Fri, July 19

Cottonwood Medical Marijuana grow house wants to expand

COTTONWOOD - Cottonwood's City Council has been asked to change its zoning restrictions on medical marijuana facilities to allow local businesses to expand to meet market demand.

Demitri Downing, whose corporation operates the Cottonwood growhouse, says if he is not allowed to expand local facilities, he will have to move the operation out of town.

The City of Cottonwood first established zoning in 2011 after Proposition 203 was approved by voters in 2010 establishing medical marijuana industry in Arizona.

The law regulating operations of dispensaries cultivation facilities, and the like, are pre-empted by the state under the Arizona Department of Health Services for permitting and approval of dispensaries and cultivation facilities. Local zoning regulations control placement and separation of those facilities from each other and from schools and churches.

City long range planner Charles Scully says local jurisdictions were under the gun to enact zoning regulations shortly after the state approval and there was no time to understand the needs of the industry in the long term. He says today, local business have called for changes in the regulations as the business matures.

Cottonwood established Section 308 of the city code establishing zoning provisions for medical marijuana. Cultivation in Cottonwood is limited to 10,000 square feet and infusion kitchens are limited to 5,000 square feet and must be separated from other facilities.

Scully presented six changes to the Cottonwood regulations. Among the proposed changes is to eliminate size limits for cultivation and infusion facilities. Changes would also allow cultivation and infusion processes in the same location without separation. An infusion facility would be permitted as an accessory use to a dispensary. Infusion is used to place medical marijuana in products such as edibles, beverages and other consumables.

An early proposal also would have expanded the operational hours of a dispensary to 10 p.m. from the 7 p.m. limit.

Councilman Tim Elinski said, "If they want to grow their business, we don't want to restrict it, even though I am not crazy about becoming the hub for both wine and marijuana."

"I toured both facilities," said Terence Pratt, another council member and I was impressed at the professionalism of the operation."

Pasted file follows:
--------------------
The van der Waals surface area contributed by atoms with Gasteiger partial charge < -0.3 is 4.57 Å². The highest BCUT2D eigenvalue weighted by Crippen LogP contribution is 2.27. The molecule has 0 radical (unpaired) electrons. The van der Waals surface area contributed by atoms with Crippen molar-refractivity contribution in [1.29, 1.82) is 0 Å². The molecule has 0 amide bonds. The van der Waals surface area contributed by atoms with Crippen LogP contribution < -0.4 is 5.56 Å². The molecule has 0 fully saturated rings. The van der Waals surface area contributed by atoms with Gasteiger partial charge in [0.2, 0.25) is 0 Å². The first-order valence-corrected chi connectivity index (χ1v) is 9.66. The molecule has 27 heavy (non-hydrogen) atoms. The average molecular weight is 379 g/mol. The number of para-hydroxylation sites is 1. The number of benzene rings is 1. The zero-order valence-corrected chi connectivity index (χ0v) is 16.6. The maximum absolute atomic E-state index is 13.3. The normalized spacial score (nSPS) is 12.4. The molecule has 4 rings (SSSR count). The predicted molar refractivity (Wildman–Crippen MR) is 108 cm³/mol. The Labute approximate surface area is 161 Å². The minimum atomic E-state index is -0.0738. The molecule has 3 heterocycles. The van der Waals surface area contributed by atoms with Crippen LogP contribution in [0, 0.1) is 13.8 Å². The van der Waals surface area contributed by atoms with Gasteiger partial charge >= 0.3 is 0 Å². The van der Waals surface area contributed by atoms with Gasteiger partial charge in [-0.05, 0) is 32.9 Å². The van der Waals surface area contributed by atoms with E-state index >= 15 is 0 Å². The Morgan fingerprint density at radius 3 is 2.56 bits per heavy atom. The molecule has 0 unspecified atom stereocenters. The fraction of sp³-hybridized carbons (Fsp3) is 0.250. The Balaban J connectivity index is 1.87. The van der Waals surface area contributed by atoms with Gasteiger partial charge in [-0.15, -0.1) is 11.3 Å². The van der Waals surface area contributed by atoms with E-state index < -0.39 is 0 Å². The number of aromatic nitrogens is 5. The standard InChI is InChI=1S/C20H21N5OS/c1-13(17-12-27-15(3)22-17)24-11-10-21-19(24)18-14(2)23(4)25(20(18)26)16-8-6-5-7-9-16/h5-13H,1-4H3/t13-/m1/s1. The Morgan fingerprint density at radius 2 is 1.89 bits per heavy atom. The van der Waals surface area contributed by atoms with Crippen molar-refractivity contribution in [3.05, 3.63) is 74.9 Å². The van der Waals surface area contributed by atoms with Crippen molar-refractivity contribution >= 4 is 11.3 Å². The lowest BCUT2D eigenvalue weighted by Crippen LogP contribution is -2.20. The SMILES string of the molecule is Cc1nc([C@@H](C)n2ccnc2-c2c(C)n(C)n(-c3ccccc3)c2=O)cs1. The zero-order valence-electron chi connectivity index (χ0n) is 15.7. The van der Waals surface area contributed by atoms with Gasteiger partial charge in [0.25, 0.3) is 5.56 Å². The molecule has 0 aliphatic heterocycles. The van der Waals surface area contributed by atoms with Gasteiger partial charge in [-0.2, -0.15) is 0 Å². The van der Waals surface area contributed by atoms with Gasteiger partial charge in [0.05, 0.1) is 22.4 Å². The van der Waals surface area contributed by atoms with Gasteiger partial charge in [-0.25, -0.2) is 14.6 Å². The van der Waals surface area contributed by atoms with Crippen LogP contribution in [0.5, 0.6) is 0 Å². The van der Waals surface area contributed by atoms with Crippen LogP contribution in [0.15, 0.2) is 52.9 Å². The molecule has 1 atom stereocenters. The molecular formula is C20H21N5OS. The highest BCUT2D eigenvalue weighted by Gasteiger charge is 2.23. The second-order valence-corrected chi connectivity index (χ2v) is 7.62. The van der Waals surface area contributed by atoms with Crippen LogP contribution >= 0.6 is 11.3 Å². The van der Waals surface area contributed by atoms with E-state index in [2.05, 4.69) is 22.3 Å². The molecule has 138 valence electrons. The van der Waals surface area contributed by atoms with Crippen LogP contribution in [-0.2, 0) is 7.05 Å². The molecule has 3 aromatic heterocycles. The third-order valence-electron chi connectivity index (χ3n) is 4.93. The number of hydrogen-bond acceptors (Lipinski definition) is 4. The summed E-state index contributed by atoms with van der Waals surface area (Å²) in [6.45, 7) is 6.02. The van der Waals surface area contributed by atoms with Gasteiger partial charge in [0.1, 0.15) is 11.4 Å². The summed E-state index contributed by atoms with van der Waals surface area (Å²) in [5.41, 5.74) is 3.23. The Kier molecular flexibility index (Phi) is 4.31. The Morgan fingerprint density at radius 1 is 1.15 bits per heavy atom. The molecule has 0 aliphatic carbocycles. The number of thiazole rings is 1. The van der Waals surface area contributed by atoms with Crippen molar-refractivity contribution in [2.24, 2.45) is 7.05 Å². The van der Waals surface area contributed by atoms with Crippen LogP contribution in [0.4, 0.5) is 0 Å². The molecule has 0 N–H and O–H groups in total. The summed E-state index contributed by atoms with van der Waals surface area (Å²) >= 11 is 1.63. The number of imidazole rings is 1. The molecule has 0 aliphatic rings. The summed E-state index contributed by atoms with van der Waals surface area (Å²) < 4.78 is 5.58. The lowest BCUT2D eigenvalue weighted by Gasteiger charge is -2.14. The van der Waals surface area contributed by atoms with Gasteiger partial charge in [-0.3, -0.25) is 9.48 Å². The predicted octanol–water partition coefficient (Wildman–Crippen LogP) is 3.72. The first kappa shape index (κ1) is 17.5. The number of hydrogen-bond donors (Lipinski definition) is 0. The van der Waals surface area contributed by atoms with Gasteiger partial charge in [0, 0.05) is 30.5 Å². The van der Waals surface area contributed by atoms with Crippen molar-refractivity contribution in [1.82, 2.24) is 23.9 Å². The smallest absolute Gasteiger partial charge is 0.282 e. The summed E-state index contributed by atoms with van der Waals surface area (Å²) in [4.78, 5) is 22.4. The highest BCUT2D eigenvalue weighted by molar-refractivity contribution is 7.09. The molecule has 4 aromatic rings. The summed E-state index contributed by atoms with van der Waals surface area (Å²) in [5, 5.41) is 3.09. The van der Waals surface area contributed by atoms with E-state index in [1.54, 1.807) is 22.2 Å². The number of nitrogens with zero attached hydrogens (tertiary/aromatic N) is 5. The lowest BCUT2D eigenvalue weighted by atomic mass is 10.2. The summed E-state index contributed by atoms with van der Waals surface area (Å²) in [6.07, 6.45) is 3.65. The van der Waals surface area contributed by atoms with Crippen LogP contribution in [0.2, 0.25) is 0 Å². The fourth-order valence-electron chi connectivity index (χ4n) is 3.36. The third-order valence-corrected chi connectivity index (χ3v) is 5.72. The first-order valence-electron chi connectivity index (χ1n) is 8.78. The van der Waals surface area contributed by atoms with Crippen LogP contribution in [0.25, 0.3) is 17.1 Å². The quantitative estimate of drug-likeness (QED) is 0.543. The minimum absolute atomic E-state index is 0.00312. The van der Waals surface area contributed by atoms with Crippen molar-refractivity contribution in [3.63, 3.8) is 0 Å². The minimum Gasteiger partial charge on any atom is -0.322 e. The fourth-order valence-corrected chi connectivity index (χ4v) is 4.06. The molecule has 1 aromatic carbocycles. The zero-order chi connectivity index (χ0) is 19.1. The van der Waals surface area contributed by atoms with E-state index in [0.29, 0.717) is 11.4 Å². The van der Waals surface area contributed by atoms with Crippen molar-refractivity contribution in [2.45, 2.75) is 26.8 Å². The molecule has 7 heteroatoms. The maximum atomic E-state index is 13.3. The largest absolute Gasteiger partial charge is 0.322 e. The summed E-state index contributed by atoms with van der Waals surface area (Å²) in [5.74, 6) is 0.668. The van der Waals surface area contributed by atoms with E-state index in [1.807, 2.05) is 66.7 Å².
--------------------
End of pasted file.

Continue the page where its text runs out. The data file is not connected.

Jesse Dowling say "Cottonwood's Community Plan stresses that agribusiness, healthcare and manufacturing and this fits all those categories."

Karen Pfeifer is not so supportive. She noted there are issues that divide the intentions of the federal government and the state including banking laws reference marijuana sales. Demitri Downing says, Medical marijuana is here to stay, it is no longer about whether we like it or not, it is about the ability to compete. In Phoenix there are 36-industrial warehouses growing medical marijuana.

Bill Jackson, a contractor, told the council he supported the proposal. He has a $750,000 contract to expand the facility if the council allows for the expansion of medical marijuana facilities in Cottonwood.

The council took no action during the work session.

An ordinance will be drafted to amend Section 308 and presented to the council for approval at a future meeting.

After the council work session Tuesday, Demitri Downing, a former court prosecutor, told the Verde Independent, "This discussion wouldn't have happened if we hadn't pushed this issue. We could have just packed up and moved back to Phoenix. But, we like it here. We like the people of Cottonwood. The grow house doesn't advertise itself. No one knows it is there. If you believe that marijuana is a problem, then regulate the use of marijuana. But, if you are smart, then you capitalize off the production of it."

"We are in a 16,000-square foot building now, but we can only use 10,000 square feet of it. We grow 5.6 crops a year. We would also like to have the opportunity to expand our capacity in the future. All the medical marijuana groups now are locating in jurisdictions where they have the potential to expand as the industry grows."

"Right now our plans for a $750,000 construction expansion contract are on hold until we see if the ordinance is approved," says Downing.

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